The Douay-Rheims Bible – This is oldest English translation of the Catholic Bible available. It was translated from the Latin Vulgate Bible between 1582 and 1610. It is sometimes compared to the King James Bible (a Protestant Bible) because it contains the early modern English language and uses the terms “thee,” “thou,” and so forth. Because of this, it can be challenging for some to read.
Revised Standard Version (RSV) – This is considered by many scholars the best and most accurate English translation. It is approved for liturgical use in the U.S. and most Catholic bible study programs utilize this translation.
New American Bible (NAB) – This is the most common and popular Catholic Bible in the U.S. today. It is also approved for liturgical use and it is the translation used in the Mass. This translation employs a more modern, accessible language, intended to be understandable at the 8th grade reading level.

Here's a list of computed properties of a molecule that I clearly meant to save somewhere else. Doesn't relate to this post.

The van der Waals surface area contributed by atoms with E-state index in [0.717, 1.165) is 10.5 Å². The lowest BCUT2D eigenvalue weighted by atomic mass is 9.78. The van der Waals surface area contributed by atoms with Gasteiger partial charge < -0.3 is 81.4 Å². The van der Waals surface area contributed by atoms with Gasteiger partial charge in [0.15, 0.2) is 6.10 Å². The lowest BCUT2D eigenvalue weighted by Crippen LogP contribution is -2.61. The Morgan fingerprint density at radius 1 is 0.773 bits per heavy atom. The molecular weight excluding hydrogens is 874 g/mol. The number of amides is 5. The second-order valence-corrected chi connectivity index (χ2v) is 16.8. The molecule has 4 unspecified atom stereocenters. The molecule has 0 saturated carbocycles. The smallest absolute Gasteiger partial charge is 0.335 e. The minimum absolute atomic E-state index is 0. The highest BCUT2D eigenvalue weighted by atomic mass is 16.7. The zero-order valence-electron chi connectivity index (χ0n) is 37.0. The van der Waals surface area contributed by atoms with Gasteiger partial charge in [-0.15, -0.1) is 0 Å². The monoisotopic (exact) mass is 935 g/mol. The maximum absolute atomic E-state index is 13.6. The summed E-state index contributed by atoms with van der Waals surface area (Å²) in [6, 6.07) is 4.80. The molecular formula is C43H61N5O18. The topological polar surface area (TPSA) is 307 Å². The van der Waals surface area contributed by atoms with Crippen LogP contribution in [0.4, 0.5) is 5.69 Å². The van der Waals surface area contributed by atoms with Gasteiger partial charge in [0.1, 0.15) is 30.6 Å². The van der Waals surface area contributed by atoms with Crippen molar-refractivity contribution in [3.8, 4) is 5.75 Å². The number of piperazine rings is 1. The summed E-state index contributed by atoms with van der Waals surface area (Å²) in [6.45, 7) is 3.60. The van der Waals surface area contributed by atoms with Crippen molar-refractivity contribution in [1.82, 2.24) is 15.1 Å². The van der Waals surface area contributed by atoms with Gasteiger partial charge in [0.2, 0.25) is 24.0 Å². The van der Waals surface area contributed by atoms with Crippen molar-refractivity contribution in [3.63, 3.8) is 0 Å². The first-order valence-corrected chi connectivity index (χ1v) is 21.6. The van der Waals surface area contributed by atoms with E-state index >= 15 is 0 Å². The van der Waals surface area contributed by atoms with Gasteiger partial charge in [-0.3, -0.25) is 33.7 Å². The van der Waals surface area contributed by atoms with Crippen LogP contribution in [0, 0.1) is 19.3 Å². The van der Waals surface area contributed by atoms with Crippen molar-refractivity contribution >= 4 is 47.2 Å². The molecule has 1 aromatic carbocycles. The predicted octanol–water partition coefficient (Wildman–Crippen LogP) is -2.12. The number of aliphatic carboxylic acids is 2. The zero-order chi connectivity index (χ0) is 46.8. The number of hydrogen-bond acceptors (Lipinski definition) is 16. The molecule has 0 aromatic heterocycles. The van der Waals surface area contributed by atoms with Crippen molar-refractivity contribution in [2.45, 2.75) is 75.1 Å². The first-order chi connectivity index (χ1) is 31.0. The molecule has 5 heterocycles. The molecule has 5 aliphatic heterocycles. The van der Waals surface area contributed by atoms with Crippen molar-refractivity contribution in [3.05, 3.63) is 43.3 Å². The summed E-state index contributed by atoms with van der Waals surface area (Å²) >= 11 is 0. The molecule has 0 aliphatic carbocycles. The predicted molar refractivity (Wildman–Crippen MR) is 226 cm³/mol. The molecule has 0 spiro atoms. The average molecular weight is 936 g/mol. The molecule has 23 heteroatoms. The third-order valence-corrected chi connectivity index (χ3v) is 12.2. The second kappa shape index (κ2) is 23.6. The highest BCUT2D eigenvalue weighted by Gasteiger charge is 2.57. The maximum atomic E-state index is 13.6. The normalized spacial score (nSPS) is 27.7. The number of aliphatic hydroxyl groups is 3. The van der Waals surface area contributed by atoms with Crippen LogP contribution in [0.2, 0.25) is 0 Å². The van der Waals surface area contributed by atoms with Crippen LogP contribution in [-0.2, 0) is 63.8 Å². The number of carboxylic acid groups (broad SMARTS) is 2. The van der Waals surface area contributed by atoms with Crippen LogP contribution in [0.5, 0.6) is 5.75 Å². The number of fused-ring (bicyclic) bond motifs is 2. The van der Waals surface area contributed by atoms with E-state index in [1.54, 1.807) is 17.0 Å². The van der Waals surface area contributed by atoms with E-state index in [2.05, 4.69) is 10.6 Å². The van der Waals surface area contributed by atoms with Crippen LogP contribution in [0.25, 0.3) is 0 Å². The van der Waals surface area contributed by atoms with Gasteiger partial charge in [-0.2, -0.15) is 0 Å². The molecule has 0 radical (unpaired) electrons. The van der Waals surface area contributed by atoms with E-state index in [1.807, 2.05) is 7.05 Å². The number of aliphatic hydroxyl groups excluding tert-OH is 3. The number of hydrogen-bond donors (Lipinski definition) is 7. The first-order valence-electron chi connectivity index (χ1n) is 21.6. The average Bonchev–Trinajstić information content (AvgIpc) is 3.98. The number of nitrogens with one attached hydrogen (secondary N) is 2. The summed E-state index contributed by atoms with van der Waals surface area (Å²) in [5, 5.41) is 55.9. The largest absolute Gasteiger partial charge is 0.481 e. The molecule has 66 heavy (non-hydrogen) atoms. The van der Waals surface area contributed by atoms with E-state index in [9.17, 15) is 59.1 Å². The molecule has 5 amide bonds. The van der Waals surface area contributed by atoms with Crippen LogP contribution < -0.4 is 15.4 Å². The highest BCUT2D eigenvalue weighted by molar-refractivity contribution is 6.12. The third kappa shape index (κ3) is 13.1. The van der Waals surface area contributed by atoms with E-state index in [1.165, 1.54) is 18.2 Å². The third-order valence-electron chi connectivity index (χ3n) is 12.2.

New Revised Standard Version (NRSV) – This is an updated version of the RSV. It was approved in the early 1990s for Catholics to use. However, due to the adaptation of the language to make it gender-neutral, placing the importance of political-correctness over the value of retaining the original tradition, it is not a preferred translation.
The Jerusalem Bible – This translation was published in the 1960s, as a response to Pope Pius XII’s encyclical encouraging the translation of Scripture from Hebrew, Greek and Aramaic, rather than the Latin Vulgate. The translation uses a literal approach but also reflects a modern scholarly approach. The Bible renders the Tetragrammaton as Yahweh.